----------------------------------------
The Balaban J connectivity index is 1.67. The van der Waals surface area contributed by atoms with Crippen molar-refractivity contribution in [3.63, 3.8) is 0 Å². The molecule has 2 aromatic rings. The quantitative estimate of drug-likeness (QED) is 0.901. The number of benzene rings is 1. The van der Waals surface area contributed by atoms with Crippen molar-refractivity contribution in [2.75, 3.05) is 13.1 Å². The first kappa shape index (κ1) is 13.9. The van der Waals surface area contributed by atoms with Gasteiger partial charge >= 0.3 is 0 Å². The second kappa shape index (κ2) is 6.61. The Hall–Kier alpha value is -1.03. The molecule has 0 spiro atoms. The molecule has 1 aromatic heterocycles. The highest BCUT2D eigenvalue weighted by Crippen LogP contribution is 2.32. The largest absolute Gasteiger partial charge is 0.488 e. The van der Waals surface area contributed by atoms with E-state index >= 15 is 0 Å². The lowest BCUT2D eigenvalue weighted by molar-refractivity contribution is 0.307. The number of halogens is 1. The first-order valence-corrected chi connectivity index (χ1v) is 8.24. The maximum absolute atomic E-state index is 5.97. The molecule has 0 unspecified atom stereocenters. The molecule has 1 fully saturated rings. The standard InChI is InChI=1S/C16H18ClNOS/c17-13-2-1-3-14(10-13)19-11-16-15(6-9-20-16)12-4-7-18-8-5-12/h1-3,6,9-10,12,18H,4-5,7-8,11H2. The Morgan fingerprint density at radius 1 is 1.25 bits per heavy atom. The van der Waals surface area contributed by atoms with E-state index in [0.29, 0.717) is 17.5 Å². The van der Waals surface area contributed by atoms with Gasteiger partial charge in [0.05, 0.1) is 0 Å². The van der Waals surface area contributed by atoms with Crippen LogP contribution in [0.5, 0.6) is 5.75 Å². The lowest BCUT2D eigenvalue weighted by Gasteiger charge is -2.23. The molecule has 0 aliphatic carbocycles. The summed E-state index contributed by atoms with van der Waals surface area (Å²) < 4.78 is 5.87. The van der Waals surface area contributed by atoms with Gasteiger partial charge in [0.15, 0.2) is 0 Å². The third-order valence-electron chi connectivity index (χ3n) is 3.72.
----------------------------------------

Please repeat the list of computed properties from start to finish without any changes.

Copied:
The Balaban J connectivity index is 1.67. The van der Waals surface area contributed by atoms with Crippen molar-refractivity contribution in [3.63, 3.8) is 0 Å². The molecule has 2 aromatic rings. The quantitative estimate of drug-likeness (QED) is 0.901. The number of benzene rings is 1. The van der Waals surface area contributed by atoms with Crippen molar-refractivity contribution in [2.75, 3.05) is 13.1 Å². The first kappa shape index (κ1) is 13.9. The van der Waals surface area contributed by atoms with Gasteiger partial charge >= 0.3 is 0 Å². The second kappa shape index (κ2) is 6.61. The Hall–Kier alpha value is -1.03. The molecule has 0 spiro atoms. The molecule has 1 aromatic heterocycles. The highest BCUT2D eigenvalue weighted by Crippen LogP contribution is 2.32. The largest absolute Gasteiger partial charge is 0.488 e. The van der Waals surface area contributed by atoms with E-state index >= 15 is 0 Å². The lowest BCUT2D eigenvalue weighted by molar-refractivity contribution is 0.307. The number of halogens is 1. The first-order valence-corrected chi connectivity index (χ1v) is 8.24. The maximum absolute atomic E-state index is 5.97. The molecule has 0 unspecified atom stereocenters. The molecule has 1 fully saturated rings. The standard InChI is InChI=1S/C16H18ClNOS/c17-13-2-1-3-14(10-13)19-11-16-15(6-9-20-16)12-4-7-18-8-5-12/h1-3,6,9-10,12,18H,4-5,7-8,11H2. The Morgan fingerprint density at radius 1 is 1.25 bits per heavy atom. The van der Waals surface area contributed by atoms with E-state index in [0.29, 0.717) is 17.5 Å². The van der Waals surface area contributed by atoms with Gasteiger partial charge in [0.05, 0.1) is 0 Å². The van der Waals surface area contributed by atoms with Crippen LogP contribution in [0.5, 0.6) is 5.75 Å². The lowest BCUT2D eigenvalue weighted by Gasteiger charge is -2.23. The molecule has 0 aliphatic carbocycles. The summed E-state index contributed by atoms with van der Waals surface area (Å²) < 4.78 is 5.87. The van der Waals surface area contributed by atoms with Gasteiger partial charge in [0.15, 0.2) is 0 Å². The third-order valence-electron chi connectivity index (χ3n) is 3.72.